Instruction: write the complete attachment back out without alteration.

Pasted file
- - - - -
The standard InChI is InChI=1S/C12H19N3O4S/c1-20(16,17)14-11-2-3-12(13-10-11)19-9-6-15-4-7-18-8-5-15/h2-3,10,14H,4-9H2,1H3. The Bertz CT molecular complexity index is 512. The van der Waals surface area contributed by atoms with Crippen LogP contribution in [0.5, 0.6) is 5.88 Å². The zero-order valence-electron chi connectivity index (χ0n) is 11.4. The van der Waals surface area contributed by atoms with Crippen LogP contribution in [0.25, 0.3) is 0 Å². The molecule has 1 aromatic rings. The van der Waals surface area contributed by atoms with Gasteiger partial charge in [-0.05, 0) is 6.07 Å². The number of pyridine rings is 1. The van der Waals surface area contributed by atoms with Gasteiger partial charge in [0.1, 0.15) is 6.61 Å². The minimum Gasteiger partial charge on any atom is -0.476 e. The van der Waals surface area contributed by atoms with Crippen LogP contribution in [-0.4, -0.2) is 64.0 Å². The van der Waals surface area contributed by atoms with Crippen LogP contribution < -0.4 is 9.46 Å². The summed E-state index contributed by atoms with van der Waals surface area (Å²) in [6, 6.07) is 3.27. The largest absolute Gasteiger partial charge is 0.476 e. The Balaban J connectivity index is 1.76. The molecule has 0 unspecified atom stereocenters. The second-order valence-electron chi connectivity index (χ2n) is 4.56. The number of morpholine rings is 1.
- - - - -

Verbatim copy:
The standard InChI is InChI=1S/C12H19N3O4S/c1-20(16,17)14-11-2-3-12(13-10-11)19-9-6-15-4-7-18-8-5-15/h2-3,10,14H,4-9H2,1H3. The Bertz CT molecular complexity index is 512. The van der Waals surface area contributed by atoms with Crippen LogP contribution in [0.5, 0.6) is 5.88 Å². The zero-order valence-electron chi connectivity index (χ0n) is 11.4. The van der Waals surface area contributed by atoms with Crippen LogP contribution in [0.25, 0.3) is 0 Å². The molecule has 1 aromatic rings. The van der Waals surface area contributed by atoms with Gasteiger partial charge in [-0.05, 0) is 6.07 Å². The number of pyridine rings is 1. The van der Waals surface area contributed by atoms with Gasteiger partial charge in [0.1, 0.15) is 6.61 Å². The minimum Gasteiger partial charge on any atom is -0.476 e. The van der Waals surface area contributed by atoms with Crippen LogP contribution in [-0.4, -0.2) is 64.0 Å². The van der Waals surface area contributed by atoms with Crippen LogP contribution < -0.4 is 9.46 Å². The summed E-state index contributed by atoms with van der Waals surface area (Å²) in [6, 6.07) is 3.27. The largest absolute Gasteiger partial charge is 0.476 e. The Balaban J connectivity index is 1.76. The molecule has 0 unspecified atom stereocenters. The second-order valence-electron chi connectivity index (χ2n) is 4.56. The number of morpholine rings is 1.